Have you ever looked at the Mona Lisa, or at any other painted portrait of someone you know nothing about, and wondered what the person was like at the time the image was created? We all see images differently. When we look at a photograph or a painting, we see something literal. The ways in which we interpret a photo or painting depends on a wide range of variables as we engage our individual experiences, perceptions, differences, ages, and cultural backgrounds and bring them into the interpretive mix. This week’s prompt will begin with a picture (painting or photo) that you will choose to write about.
1. Look through a newspaper, look at photos online, or select a painting (contemporary or time honored, there are many from which to choose online) of a person—someone unfamiliar to you. It’s important that the picture or portrait not be of a well-known person—in other words, choose a picture of someone you know nothing about. There should be only one person in the photo (like the photo above).
2. Either free write about the picture or make a list of words that describe the person in the picture.
3. Next, make a list of things that the picture suggests to you. When you look at the picture, what do you see? What does the person’s expression imply (the eyes, smile, frown, etc.)? What emotions do the picture bring to mind? Physical features will get you started, but then begin think about what the person’s story might be.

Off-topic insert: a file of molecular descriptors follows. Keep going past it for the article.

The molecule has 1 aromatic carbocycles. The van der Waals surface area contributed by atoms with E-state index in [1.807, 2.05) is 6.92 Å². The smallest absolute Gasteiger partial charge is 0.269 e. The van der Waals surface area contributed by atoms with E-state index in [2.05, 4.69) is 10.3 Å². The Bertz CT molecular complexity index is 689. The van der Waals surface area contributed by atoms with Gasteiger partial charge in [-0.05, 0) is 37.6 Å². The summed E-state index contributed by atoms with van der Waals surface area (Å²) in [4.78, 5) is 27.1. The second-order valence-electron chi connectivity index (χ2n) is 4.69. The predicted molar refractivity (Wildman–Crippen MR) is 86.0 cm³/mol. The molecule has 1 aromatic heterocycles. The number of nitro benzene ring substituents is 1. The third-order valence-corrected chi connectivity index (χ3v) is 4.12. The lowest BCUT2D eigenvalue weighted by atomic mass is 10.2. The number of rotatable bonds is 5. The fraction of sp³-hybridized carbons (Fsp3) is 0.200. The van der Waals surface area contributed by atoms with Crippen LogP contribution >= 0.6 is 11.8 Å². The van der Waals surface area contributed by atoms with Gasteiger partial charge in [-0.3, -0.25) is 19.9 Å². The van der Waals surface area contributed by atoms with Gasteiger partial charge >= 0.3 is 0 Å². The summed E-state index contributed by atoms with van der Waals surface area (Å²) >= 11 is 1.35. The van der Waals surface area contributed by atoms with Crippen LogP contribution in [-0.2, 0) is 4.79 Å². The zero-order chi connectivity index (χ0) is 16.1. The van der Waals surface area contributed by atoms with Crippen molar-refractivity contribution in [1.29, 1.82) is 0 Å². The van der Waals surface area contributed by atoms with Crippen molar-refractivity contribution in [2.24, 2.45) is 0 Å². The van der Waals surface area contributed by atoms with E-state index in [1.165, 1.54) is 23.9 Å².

4. Does the person in the picture make you think of a particular emotion, an issue, a social injustice, a tragedy, or perhaps a happy ending?
5. Write a word “portrait” about the person in the painting or picture. You may even try writing in the first person, as if the person in the picture is speaking. (You might want to try a humorous approach.)
1. Try to write in the active, not the passive, voice. To do that, it can be helpful to remove “ing” endings and to write in the present tense (this will also create a greater sense of immediacy).
2. Be on the lookout for prepositional phrases that you might remove (articles & conjunctions too).
3. The great author Mark Twain once wrote, “When you catch an adjective, kill it. No, I don’t mean utterly, but kill most of them—then the rest will be valuable. They weaken when close together. They give strength when they are wide apart.” This is especially true in poetry. So ... as you work on a poem, think about adjectives and which ones your poem can live without. (Often the concept is already in the noun, and you don’t need a lot of adjectives to convey your meaning.)
4. Avoid clichés (and, while you’re at it, stay away from abstractions and sentimentality).
5. Show, don’t tell—through striking imagery, a strong emotional center, and an integrated whole of language, form and meaning.